In 2005, 2009 and 2011, Pittsburgh was named most livable city in the United States and in those years, between the 26th and 29th-most-livable city worldwide by The Economist.[21][97] Pittsburgh ranked #28 in the book Cities Ranked and Rated (2004) by Bert Sperling and Peter Sander.

In 2010, Forbes and Yahoo! listed Pittsburgh as the most livable city in the United States.[20][98] One month later, Forbes named Pittsburgh the 7th best place to raise a family.[99] In August 2010, Pittsburgh was ranked the 4th best city for working mothers by Forbes[100] and the city was ranked as one of the best for entrepreneurs by Entrepreneur.[101] Also, in 2007, Forbes magazine named Pittsburgh, in an eight-way tie, the 10th cleanest city in the world.[102]

Livability rankings typically consider factors such as cost of living, crime, and cultural opportunities. Pittsburgh has a low cost of living compared to other cities in the northeastern U.S. The average price for a 3- to 4-bedroom, 2-bath family home in Pittsburgh is $162,000, which is well below the national average of $264,540, as of October 2004, according to the Federal Housing Finance Board. In addition, average rent for all bedrooms in Pittsburgh was $789 at the end of the first quarter of 2010. This compares to the nationwide average of $1087.[103]

Another factor enhancing Pittsburgh's livability is that area residents face very little risk of encountering a natural disaster such as an earthquake, hurricane, wildfire, or tornado. In 2009, Forbes ranked Pittsburgh as having the 2nd-lowest natural disaster risk in the nation compared to other cities.[65] Greater Pittsburgh is not entirely free of natural disasters, however. Residents living in extremely low-lying areas near the three rivers or near one of the 1,400 creeks and streams of the region experience occasional floods,[104] such as those caused when the remnants of Hurricane Ivan dumped record rainfalls on the region in 2004.[105] Flooding on the three rivers is relatively rare due to federal flood control efforts on the Monongahela and Allegheny rivers, which are extensively managed with locks, dams, and reservoirs.[104][106][107] Residents living near smaller tributary streams are less protected from occasional flooding, however, and the cost of a comprehensive flood control program for the region has been estimated to run a prohibitive $50 billion.[104]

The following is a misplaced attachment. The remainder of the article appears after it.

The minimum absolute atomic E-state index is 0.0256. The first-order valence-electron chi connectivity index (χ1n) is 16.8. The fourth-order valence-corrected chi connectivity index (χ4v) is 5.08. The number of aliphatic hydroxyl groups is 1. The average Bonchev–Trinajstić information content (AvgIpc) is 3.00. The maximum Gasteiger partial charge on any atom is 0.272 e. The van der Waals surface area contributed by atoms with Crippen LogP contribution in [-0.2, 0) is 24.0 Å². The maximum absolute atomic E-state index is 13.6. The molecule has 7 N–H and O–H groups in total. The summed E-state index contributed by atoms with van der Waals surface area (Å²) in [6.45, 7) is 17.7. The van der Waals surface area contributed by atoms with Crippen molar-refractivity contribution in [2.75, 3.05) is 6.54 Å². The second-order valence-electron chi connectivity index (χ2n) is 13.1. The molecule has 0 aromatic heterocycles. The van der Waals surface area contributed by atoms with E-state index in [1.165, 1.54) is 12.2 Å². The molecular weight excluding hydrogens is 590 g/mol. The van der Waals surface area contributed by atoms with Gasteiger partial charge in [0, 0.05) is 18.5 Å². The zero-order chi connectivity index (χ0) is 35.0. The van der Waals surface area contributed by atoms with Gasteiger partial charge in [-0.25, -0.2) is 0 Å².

Regional identity

Pittsburgh's regional status

Pittsburgh is in Appalachia.
Pittsburgh sits at the boundary between the Northeast, the Midwest, and the South.
Pittsburgh is economically connected to the Great Lakes Megalopolis.
"Cleveburgh": Pittsburgh and Cleveland are economically connected.

Pittsburgh falls within the borders of Appalachia as defined by the Appalachian Regional Commission. Before the city transitioned from an industrial economy to a service economy, it was characterized as the "northern urban industrial anchor of Appalachia",[108]:167 a designation which made it an anomaly compared to much of Appalachia in the 20th century, which was traditionally characterized as southern, rural, and economically distressed.[108]:167 In its post-industrial state, Pittsburgh has now been characterized as the "Paris of Appalachia",[109][110][111][112][113] recognizing the city's cultural resources such as the Carnegie Museums of Pittsburgh, the Pittsburgh Symphony, and the Pittsburgh Opera, as well as its service economy built upon education, healthcare, and technology.


While the city's status as an Appalachian city is largely undisputed, the city has been described as not belonging culturally to any of the major "regions" of the United States such as the Midwest or the East Coast.[109]:13 Pittsburgh lies only a few dozen miles from the spot where the physical boundaries of three major regions of the United States converge (40°38′19.67″N 80°31′8.37″W / 40.6387972°N 80.5189917°W / 40.6387972; -80.5189917), namely the Northeastern United States, the Midwestern United States, and the Southern United States,[114] and in straddling these boundaries, it borrows cultural influences from a variety of sources.[citation needed]

Joseph Scarpaci, professor emeritus of geography at Virginia Tech, has described Pittsburgh as having "one foot in the East…and the other in the Midwest".[108]:1 In his 2009 book The Paris of Appalachia, Pittsburgh Post-Gazette writer Brian O'Neill meditates on this aspect of Pittsburgh's regional and cultural ambiguity. The title of the book is intentionally provocative:

"The Paris of Appalachia" some have called Pittsburgh derisively, because it's still the largest city along this gorgeous mountain chain that needs a better press agent. I've long felt we should embrace that title, though few are with me. Several tried to talk me out of slapping it on the cover, but were we called "The Paris of the Rockies," we wouldn't run from it. Sometimes we're so afraid of what others think, we're afraid to say who we are. This city is not Midwestern. It's not East Coast. It's just Pittsburgh, and there's no place like it. That's both its blessing and its curse.[109]:13